The first of April all the prisoners were put in communication except myself and four others we remained shut up untill yesterday—our doors are now open from sun rise to 9 o'clock at night— we have the free use of the patio and can visit another extensive range of dungeons in the 2d story of the main building which communicates with this patio by a dark passage and much darker stone staircase. From this range there is a passage onto the asotea or roof of our range of dungeons which is flat so that we can walk over our dungeons and all around our patio and have sufficient room for exercise I was shewn a dungeon in the 2d story where a man from Guatamala was confined by the inquiscion 30 years he is now living in a hospital of this city and has given some account of the treatment of prisoners in those days of superstition and despotism

I have received no personal ill treatment from any of the officers or guards who have had charge of me since my first arrest up to this day I received such provisions as I needed them through the guard—they were handed in at the hole in the inside door. When I left Monterey the officer of the guard, Cap Manuel Barragan, told me that he would put no guard over me except my word that I would not attempt to escape nor speak or write to any one without his permission. I gave it of course, for I would have returned to Mexico on the simple order of the Govtmy conscience told me that I had committed no crime. I was imprudent in urging the claims of Texas that were confided to me as an agent with more determination and obstenancy than was consistent with my personal security or wellfare, but nothing more. I accepted the agency with reluctance, but in good faith and conformed to what I had every right to believe was the general wish of the people so far as the convention expressed that wish. Much good will result to Texas from my sufferings. The state government have been stimulated to apply proper remedies in many things and some of those who would have ruined the country and thrown it into confusion merely from personal feelings and low mean jealousies towards me, are now satisfied and rejoicing and are in favor of peace and quietness, because they think I am suffering- others who were restless and dissatisfied with me and with every thing without knowing why, are more calm and reasonable, and others who were my enemies a year ago, have no doubt had the magninimity to do me justice— this conduct (if it be true as I am told it is) will do them honor and be remembered to their advantage at some future day when all personal feelings have passed away. My own personal friends (and the mass of the honest and laboring farmers are so) have always been in favor of peace and quietness and opposed to turbulence. They have no doubt blamed me for suffering violent men to involve me as I have been. They have seen that I have permitted myself to be thrown into the mire by others whose sole object was my ruin. I was unsuspicious and acted in good faith—the fact is that when a few persons combine to ruin another who is unsuspicious and acts in good faith and with honest intentions, it is very difficult for him to escape.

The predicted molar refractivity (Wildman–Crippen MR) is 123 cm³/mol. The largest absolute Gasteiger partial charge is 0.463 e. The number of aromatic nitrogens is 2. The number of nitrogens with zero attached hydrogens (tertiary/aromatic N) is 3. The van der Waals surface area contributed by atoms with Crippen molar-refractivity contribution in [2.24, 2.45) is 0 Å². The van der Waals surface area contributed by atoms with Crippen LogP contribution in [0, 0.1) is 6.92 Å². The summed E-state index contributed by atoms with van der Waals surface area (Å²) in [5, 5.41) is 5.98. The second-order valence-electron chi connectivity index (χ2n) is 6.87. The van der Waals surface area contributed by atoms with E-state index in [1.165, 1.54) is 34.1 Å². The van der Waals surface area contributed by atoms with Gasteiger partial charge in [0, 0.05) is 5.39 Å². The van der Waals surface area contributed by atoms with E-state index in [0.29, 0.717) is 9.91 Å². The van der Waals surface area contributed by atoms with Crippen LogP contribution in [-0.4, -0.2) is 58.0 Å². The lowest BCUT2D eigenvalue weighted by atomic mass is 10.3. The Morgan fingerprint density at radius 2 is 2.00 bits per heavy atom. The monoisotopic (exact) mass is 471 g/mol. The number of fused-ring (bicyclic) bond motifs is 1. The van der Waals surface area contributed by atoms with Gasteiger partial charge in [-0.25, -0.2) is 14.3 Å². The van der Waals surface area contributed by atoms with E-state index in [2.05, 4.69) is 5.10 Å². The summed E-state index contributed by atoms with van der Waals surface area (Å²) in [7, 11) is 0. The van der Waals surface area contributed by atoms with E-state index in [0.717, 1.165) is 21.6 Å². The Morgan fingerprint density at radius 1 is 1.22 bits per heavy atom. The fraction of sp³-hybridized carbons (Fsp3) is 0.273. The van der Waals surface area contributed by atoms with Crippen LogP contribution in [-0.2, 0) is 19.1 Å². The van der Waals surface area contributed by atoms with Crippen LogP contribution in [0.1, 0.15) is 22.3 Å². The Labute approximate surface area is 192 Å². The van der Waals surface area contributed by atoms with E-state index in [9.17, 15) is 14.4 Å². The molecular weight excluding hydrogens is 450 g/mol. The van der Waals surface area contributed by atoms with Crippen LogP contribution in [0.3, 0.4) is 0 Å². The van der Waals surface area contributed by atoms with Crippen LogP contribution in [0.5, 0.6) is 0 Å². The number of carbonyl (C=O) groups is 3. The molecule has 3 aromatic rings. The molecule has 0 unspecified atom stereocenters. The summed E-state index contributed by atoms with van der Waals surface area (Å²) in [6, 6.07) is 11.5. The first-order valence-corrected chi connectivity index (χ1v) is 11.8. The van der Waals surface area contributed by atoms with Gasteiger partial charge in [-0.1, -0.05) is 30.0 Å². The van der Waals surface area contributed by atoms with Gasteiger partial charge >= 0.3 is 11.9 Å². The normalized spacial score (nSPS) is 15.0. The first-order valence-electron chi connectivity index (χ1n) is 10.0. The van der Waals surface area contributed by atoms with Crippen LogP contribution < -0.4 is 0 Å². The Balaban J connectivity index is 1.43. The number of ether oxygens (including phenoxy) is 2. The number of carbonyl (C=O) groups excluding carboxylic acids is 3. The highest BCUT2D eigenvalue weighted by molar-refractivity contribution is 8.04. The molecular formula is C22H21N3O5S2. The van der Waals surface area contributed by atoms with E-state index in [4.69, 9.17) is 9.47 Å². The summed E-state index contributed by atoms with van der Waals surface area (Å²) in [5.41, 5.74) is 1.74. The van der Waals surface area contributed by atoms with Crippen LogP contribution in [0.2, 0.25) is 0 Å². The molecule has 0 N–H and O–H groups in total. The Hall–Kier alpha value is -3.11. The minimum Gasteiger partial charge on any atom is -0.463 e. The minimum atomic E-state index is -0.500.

Thus it is, that those who a year ago were the most anxious for a state and the most turbulent, are now for peace—they have in fact adopted my own principles which allways have been peace quietness, patience and submission to the laws and no revolutions. If I ever wandered from those principles, it was because the public feeling was so disordered and things were so disjointed that my opposition would have increased the evils and in all probability caused a great deal of confusion. I yielded from this motive, and yielded in good faith, and not to undermine or counteract. Thus my own principles of peace and quietness are now predominant, when had I attempted to have made them prevail by direct opposition to violent measures the reverse would have been the case.

It is very evident that Texas must become a state at some future day and not very distant—all will be in favor of it— the attempt that has been made was premature and totally wrong as to the manner. The particular act that involved me in all this, was the calling of the convention in my absence. I yielded after my return. So far as I am to blame in agreeing to those measures I am ready to be censured—they grew out of the situation of public feelings at the time—it would have been worse than useless for me to have opposed them—the only way I could have done it was to enter into the thing in bad faith so as to defeat and counteract. Such a course I did not think was correct or honorable— on my arrival here I could have put the state question to sleep. If I had done so those who now blame me for an excess of zeal would have been vociferous on the opposite extreem. All those things are mere matters of course—in short it is mankind. The only substantial matter in this business that is worthy of consideration is that much substantial good will result to Texas from my sufferings and I am content— as to office or public employ you know that I have always been averse to it—I am more so now than ever— I am no office hunter nor no demagogue seeking popularity— I have tryed in good faith to do all the good I could to everybody—as to enemies and friends— the common acceptation of those words amongst mankind in general conveys to the mind the same idea of change, that the word clouds does— not so with true personal friends— of these I shall never want. Such men for example as T. F. McKinney. These are the only kind of friends I wish for.